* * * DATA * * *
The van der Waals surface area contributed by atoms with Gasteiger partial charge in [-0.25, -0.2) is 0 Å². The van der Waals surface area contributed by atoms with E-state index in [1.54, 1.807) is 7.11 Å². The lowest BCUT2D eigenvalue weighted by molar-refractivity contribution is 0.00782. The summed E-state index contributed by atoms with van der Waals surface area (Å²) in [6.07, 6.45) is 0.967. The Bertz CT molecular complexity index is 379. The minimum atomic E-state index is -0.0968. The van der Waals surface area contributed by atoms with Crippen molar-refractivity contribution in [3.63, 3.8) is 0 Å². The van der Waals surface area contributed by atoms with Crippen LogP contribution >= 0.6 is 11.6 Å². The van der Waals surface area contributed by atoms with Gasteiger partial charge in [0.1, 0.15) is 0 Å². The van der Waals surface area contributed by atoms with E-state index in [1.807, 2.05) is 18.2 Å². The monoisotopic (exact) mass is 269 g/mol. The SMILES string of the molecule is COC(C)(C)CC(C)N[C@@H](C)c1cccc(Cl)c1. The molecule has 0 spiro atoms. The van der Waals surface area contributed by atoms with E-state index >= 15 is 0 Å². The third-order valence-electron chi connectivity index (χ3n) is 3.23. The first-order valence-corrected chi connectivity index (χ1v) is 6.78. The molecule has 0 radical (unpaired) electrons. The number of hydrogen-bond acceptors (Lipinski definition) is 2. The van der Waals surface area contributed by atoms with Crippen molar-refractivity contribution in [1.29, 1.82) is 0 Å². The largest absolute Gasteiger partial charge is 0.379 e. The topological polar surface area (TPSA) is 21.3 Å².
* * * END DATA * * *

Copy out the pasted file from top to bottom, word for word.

The van der Waals surface area contributed by atoms with Gasteiger partial charge in [-0.25, -0.2) is 0 Å². The van der Waals surface area contributed by atoms with E-state index in [1.54, 1.807) is 7.11 Å². The lowest BCUT2D eigenvalue weighted by molar-refractivity contribution is 0.00782. The summed E-state index contributed by atoms with van der Waals surface area (Å²) in [6.07, 6.45) is 0.967. The Bertz CT molecular complexity index is 379. The minimum atomic E-state index is -0.0968. The van der Waals surface area contributed by atoms with Crippen molar-refractivity contribution in [3.63, 3.8) is 0 Å². The van der Waals surface area contributed by atoms with Crippen LogP contribution >= 0.6 is 11.6 Å². The van der Waals surface area contributed by atoms with Gasteiger partial charge in [0.1, 0.15) is 0 Å². The van der Waals surface area contributed by atoms with E-state index in [1.807, 2.05) is 18.2 Å². The monoisotopic (exact) mass is 269 g/mol. The SMILES string of the molecule is COC(C)(C)CC(C)N[C@@H](C)c1cccc(Cl)c1. The molecule has 0 spiro atoms. The van der Waals surface area contributed by atoms with E-state index >= 15 is 0 Å². The third-order valence-electron chi connectivity index (χ3n) is 3.23. The first-order valence-corrected chi connectivity index (χ1v) is 6.78. The molecule has 0 radical (unpaired) electrons. The number of hydrogen-bond acceptors (Lipinski definition) is 2. The van der Waals surface area contributed by atoms with Crippen molar-refractivity contribution in [1.29, 1.82) is 0 Å². The largest absolute Gasteiger partial charge is 0.379 e. The topological polar surface area (TPSA) is 21.3 Å².